For instance, In 1950 Bud Wilkinson earned $15,000 a season as the head football coach of the Oklahoma Sooners. During that same time period the football players were only given scholarships. This year Bob Stoops, who is the current coach of the Oklahoma football team, will earn $4.55 million (Doyel). That is three hundred times more money a season than just sixty years ago. “College football and men's basketball generate revenues of more than $6 billion every year. Yet not one penny goes toward paying the people who make the sports possible: the student athletes. It is only reasonable that student athletes have a share in the millions of dollars that their sports businesses bring in. If it weren't for them, college athletics would not even exist” (Birkenes and Bagaria). The universities, coaches, and sports companies are getting rich off these athletes and it is time for a change. It isn’t necessary that colleges begin to pay players thousands of dollars each week but just enough money so they do not struggle with finances. If someone was looking for another term for slave labor they could easily say college athlete. If universities truly care about the well-being of the student athletes then pay them what they deserve. Colleges should start reimbursing athletes for the millions of dollars the school makes off of their athletic abilities.
Only 2% are drafted into the NFL for instance, while the other 98% are getting a $200,000 education for free. There are eighty scholarship players on each of the 112 Division 1-A teams. This costs a university $16,000,000 to pay for an entire roster over four years (1 “College Athletes Shouldn’t Be Paid”). With all of that money being thrown around, it would be difficult for a college to determine which athlete gets paid how much, and if one sport deserves to get paid more than another.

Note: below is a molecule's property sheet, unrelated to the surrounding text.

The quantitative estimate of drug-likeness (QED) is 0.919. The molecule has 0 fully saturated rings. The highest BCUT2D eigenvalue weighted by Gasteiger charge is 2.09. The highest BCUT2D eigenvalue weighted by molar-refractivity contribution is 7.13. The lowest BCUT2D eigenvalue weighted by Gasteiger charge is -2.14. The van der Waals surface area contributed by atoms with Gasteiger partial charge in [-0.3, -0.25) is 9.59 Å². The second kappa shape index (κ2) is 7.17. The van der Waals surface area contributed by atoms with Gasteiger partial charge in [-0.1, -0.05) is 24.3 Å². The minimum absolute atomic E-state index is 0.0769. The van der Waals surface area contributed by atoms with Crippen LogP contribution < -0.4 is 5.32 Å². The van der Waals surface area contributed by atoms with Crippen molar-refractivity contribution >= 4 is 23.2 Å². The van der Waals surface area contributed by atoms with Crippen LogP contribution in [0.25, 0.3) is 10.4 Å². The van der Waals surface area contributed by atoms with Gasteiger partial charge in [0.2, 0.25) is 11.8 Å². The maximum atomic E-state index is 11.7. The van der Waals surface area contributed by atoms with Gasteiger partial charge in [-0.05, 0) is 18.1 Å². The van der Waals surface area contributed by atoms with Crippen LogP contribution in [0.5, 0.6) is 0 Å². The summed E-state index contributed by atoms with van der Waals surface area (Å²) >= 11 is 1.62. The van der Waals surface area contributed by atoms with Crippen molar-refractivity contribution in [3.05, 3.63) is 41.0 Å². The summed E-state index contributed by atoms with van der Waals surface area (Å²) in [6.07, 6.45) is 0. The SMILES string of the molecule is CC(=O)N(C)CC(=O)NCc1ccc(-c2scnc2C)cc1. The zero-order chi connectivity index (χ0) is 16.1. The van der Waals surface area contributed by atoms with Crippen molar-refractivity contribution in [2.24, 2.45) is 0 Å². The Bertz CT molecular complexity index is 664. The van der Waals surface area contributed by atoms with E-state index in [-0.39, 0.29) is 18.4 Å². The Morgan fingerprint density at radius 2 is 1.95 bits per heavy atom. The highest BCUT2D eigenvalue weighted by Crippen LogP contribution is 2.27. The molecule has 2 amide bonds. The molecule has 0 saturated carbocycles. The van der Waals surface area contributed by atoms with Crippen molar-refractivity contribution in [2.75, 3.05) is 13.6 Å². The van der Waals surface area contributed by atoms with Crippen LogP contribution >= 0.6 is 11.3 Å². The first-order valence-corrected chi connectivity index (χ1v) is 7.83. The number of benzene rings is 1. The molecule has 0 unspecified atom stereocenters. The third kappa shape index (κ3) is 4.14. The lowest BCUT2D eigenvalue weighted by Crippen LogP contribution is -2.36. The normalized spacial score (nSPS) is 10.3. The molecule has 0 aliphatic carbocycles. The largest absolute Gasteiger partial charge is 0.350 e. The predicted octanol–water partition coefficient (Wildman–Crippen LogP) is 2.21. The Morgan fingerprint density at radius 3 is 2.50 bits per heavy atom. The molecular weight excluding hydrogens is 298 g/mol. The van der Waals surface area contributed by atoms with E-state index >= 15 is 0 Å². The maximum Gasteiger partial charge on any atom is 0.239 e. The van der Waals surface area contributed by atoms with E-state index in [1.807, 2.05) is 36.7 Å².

There has been on ongoing discussion between college athletes and the NCAA on whether they should be compensated for the work they do for their selective school. Student athletes deserve to be paid to invest in their needs, and the schools have the money to do so. College Athletes have made the case that they are no longer student athletes, but are on the clock workers. The NCAA accumulates around 11 billion dollars in revenue a year, more money than the NFL, NBA, and MLB. Many writers such as Joe Nocera, a sports business columnist for the New York Times, talks about how “The NCAA and college sports establishment exploit the players who generate the billions that the grown-ups pocket.” College Athletics’ is the school’s number one money